Avoiding childhood obesity contributors
The holiday season is upon us and while we prepare to give our children special gifts, it’s important not to give them the gift of contributing to childhood obesity (something they definitely did not ask for and do not want).
The holidays are synonymous with eating traditional, delicious food, but there are ways to still observe tradition and enjoy the holiday without gaining a lot of weight.
The childhood obesity issue
According to the Centers for Disease Control and Prevention, childhood obesity has more than doubled in children and tripled in adolescents in the past 30 years. In 2010, more than one third of children and adolescents were overweight or obese.
While these statistics impose a difficult challenge, a positive change can be made.
“Making lifestyle changes is hard, but it will probably be easier for your kids than for you,” says Dr. Valentin Fuster, a cardiologist and director of Mount Sinai Heart at Mount Sinai Hospital in New York City. “Don’t put it off or give up. Helping kids form healthy habits is a gift that will benefit them for the rest of their lives.”
It is important to recognize the difference between “overweight” and “obese.” “Overweight” is defined as having excess body weight for a particular height from fat, muscle, bone, water or a combination of these factors. “Obesity” is defined as having excess body fat.1 But both are a result of caloric imbalance, too few calories expended for the amount of calories consumed, and are affected by genetic, behavioral and/or environmental factors. Both are cause for concern, especially in young children.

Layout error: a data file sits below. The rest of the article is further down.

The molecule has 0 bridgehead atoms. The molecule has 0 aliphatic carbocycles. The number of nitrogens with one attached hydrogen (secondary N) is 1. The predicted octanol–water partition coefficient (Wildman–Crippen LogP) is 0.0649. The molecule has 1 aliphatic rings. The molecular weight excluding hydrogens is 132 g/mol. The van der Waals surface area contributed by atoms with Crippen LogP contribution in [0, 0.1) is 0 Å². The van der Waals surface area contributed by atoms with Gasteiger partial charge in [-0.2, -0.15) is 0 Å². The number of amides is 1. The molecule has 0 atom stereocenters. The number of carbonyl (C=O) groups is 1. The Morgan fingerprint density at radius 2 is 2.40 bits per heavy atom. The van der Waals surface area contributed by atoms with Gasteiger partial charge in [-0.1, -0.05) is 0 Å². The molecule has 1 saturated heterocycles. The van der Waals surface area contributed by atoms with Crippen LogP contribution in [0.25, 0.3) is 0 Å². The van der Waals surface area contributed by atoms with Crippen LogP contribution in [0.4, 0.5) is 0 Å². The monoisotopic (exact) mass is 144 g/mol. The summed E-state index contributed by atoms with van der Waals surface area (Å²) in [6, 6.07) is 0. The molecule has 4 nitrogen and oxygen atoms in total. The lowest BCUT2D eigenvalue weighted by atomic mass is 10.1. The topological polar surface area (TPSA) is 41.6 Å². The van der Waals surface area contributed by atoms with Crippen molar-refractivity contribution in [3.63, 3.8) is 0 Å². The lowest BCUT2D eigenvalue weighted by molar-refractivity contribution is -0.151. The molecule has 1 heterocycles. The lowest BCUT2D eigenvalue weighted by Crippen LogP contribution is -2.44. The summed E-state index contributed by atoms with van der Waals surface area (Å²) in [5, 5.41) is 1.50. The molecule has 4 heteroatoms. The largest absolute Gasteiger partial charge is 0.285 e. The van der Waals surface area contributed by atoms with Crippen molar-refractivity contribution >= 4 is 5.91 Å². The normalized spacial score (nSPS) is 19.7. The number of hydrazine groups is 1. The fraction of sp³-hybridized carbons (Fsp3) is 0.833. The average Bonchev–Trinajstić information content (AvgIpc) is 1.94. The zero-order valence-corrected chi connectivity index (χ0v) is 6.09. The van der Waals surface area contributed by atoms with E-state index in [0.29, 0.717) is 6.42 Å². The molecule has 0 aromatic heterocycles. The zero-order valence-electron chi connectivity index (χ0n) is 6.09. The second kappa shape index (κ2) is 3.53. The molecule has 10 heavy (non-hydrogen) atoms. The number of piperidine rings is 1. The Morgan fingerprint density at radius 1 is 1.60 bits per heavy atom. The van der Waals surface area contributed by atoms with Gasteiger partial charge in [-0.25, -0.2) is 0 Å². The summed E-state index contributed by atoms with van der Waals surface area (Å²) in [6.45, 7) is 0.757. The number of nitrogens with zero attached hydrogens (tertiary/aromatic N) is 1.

With these definitions in mind, it is also important to note that, just by looking, not all children with extra pounds are overweight or obese. You have to take into consideration body frames and stages of development. A doctor can assist in determining if a child’s weight is a health concern by using growth charts and other tests.
How Obesity Begins
Obesity can enter a child’s life in many ways.2 The following are the typical factors leading to a child’s risk:
- Diet: Regularly eating unnecessary high-calorie foods, including soft drinks, candy and desserts and other foods that are high in sugar and fat.
- Lack of exercise: Children who forgo physical activity and partake in inactive leisure activities (such as watching television and playing video games) will not burn calories obtained by eating unhealthy foods.
- Genetics: If a child is born into a family of overweight people, he or she is more likely to become overweight as well.
- Psychological factors: Children could turn to eating to deal with emotional issues such as stress and depression.
- Socioeconomic factors: Less expensive, long-lasting and easy food options from the grocery store are typically not the healthiest.
Effects on Children
Obesity has both immediate and long-term effects on children3, including:
- More likely to have risk factors for cardiovascular disease, such as high cholesterol or high blood pressure.
- More likely to have pre-diabetes.
- Greater risk for bone and joint problems, sleep apnea, and social and psychological problems (such as poor self-esteem and depression).
- More likely to be obese as adults, making them at risk for heart disease, type 2 diabetes, stroke, cancer and osteoarthritis.
Studies have shown that children who became obese as early as age 2 were more likely to be obese as adults and 50 percent of all adult obesity started in childhood.4 As Mount Sinai’s Dr. Fuster said, it’s important to act early to control the risk of future health problems.
How to Prevent Obesity